dfgwr From Westpac's Q2 National Accounts preview: The Australian National Accounts, to be released on Wednesday September 3, will provide an estimate ofeconomic activity in the June quarter. We expect the second quarter of 2014 to be a soft one for GDP, following a strong start to the year. Central to this profile is a lopsided performance by resource exports, with Q2 to see some payback for a burst in Q1. GDP growth is forecast to be 0.4%qtr, 3.0%yr in Q2. This follows an outcome in Q1 of 1.1%qtr, 3.5%yr. Net exports swing from a positive contribution of 1.4ppts to a 0.7ppts subtraction...
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Coalition retreats from draconian dole requirements

ScreenHunter_10 Mar. 29 12.46 By Leith van Onselen The Abbott Government has backed away from its draconian plan to require unemployed jobseekers to apply for 40 jobs a month in order to receive the dole, admitting the plan would have created a "meaningless" burden on employers that would have had to sift through piles of sham job applications. From The AFR: “It is clear that, overwhelmingly, people say that if you're unemployed, your full-time job should be job seeking,” he said. “On the other side, there is the view - and I think it's a legitimate view – that getting people to apply for 40 jobs in a meaningless...
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BIS Shrapnel bull turns bear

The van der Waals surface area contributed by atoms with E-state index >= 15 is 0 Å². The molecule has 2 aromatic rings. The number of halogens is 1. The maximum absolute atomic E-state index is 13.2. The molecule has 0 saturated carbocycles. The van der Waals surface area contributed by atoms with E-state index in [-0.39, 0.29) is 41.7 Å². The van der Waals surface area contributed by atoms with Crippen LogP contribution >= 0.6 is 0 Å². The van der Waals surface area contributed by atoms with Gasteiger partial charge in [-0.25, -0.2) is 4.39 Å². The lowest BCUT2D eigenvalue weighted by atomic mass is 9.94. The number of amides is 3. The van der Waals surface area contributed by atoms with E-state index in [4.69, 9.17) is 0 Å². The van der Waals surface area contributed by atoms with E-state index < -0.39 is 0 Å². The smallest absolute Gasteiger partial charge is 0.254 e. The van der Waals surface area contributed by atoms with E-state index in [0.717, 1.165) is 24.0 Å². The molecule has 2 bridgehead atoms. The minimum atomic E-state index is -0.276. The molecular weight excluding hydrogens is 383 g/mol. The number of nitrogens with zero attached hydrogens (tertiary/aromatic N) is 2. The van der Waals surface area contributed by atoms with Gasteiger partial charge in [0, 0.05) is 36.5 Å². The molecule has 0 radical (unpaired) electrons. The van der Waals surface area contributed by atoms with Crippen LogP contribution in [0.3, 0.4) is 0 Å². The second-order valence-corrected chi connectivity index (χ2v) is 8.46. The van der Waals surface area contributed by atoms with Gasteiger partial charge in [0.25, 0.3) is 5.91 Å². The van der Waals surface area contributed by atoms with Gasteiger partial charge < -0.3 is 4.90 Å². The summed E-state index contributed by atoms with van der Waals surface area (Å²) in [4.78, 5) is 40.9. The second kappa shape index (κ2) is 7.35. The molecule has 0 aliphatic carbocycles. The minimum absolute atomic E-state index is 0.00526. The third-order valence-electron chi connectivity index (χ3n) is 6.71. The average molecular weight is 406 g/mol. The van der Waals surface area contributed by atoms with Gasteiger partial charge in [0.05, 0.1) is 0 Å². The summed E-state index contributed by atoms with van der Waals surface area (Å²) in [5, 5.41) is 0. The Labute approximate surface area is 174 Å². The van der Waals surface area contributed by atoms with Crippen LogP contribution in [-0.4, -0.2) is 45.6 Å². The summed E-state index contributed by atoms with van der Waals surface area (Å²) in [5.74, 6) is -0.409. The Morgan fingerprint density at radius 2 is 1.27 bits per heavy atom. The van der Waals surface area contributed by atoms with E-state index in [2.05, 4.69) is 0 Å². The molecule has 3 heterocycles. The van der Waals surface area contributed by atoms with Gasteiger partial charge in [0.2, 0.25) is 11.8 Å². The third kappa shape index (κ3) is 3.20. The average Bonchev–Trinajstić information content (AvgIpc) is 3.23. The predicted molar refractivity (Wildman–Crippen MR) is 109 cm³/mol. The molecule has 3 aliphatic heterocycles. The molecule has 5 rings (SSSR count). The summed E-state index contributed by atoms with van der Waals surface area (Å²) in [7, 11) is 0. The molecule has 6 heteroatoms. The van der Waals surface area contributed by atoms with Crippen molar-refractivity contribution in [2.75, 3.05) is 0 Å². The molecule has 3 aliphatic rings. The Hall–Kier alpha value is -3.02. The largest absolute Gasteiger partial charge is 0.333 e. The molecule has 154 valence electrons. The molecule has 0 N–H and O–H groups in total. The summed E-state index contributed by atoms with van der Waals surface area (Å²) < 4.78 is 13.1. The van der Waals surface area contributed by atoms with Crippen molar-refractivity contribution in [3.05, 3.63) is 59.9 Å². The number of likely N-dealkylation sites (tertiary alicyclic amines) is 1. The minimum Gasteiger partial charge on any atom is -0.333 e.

imgres By Leith van Onselen BIS Shrapnel has predicted tough times ahead for the Australian economy, forecasting that domestic consumption and investment expenditure will experience its weakest four-year run since the early-1990s recession, averaging just 2% per annum to 2017-18. From Ferret: Richard Robinson, senior economist at BIS Shrapnel warns that employment growth will be soft with only 668,000 jobs created over the next four years. Robinson comments that it will be a slow and difficult transition from an economy driven by the huge resources construction boom, which largely underwrote...
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Pascometer burns red on capex rebound

imgres Weeoo, weeoo, weeoo. As I wrote my recession risks post this morning I did spare a thought for The Pascometer, which hasn't fired off a counter-contrarian sell-signal in some time. But lo, here it is: It sometimes seems capital investment commentary in Australia concentrates on mining and manufacturing, perhaps because they are industries with unhappy outlooks – bad news is good news. The reality is that the game has moved on, that the non-resources sector is substantially larger than mining and that manufacturing is but a small part of that non-resources story. So while the immediate...
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Five reasons to prepare for Australian recession